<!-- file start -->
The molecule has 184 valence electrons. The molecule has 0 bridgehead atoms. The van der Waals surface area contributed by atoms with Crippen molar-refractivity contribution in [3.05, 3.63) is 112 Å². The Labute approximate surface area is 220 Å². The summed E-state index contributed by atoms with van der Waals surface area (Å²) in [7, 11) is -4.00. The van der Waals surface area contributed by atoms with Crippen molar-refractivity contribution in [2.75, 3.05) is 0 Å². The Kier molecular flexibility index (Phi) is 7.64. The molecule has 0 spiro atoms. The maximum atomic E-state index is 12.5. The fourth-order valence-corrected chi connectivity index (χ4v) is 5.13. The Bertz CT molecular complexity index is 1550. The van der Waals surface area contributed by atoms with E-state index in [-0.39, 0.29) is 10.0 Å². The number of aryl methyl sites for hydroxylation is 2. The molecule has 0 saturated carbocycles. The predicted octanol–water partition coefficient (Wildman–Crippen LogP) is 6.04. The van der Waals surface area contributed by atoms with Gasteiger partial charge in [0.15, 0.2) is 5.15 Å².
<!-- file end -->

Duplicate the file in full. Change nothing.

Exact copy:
The molecule has 184 valence electrons. The molecule has 0 bridgehead atoms. The van der Waals surface area contributed by atoms with Crippen molar-refractivity contribution in [3.05, 3.63) is 112 Å². The Labute approximate surface area is 220 Å². The summed E-state index contributed by atoms with van der Waals surface area (Å²) in [7, 11) is -4.00. The van der Waals surface area contributed by atoms with Crippen molar-refractivity contribution in [2.75, 3.05) is 0 Å². The Kier molecular flexibility index (Phi) is 7.64. The molecule has 0 spiro atoms. The maximum atomic E-state index is 12.5. The fourth-order valence-corrected chi connectivity index (χ4v) is 5.13. The Bertz CT molecular complexity index is 1550. The van der Waals surface area contributed by atoms with E-state index in [-0.39, 0.29) is 10.0 Å². The number of aryl methyl sites for hydroxylation is 2. The molecule has 0 saturated carbocycles. The predicted octanol–water partition coefficient (Wildman–Crippen LogP) is 6.04. The van der Waals surface area contributed by atoms with Gasteiger partial charge in [0.15, 0.2) is 5.15 Å².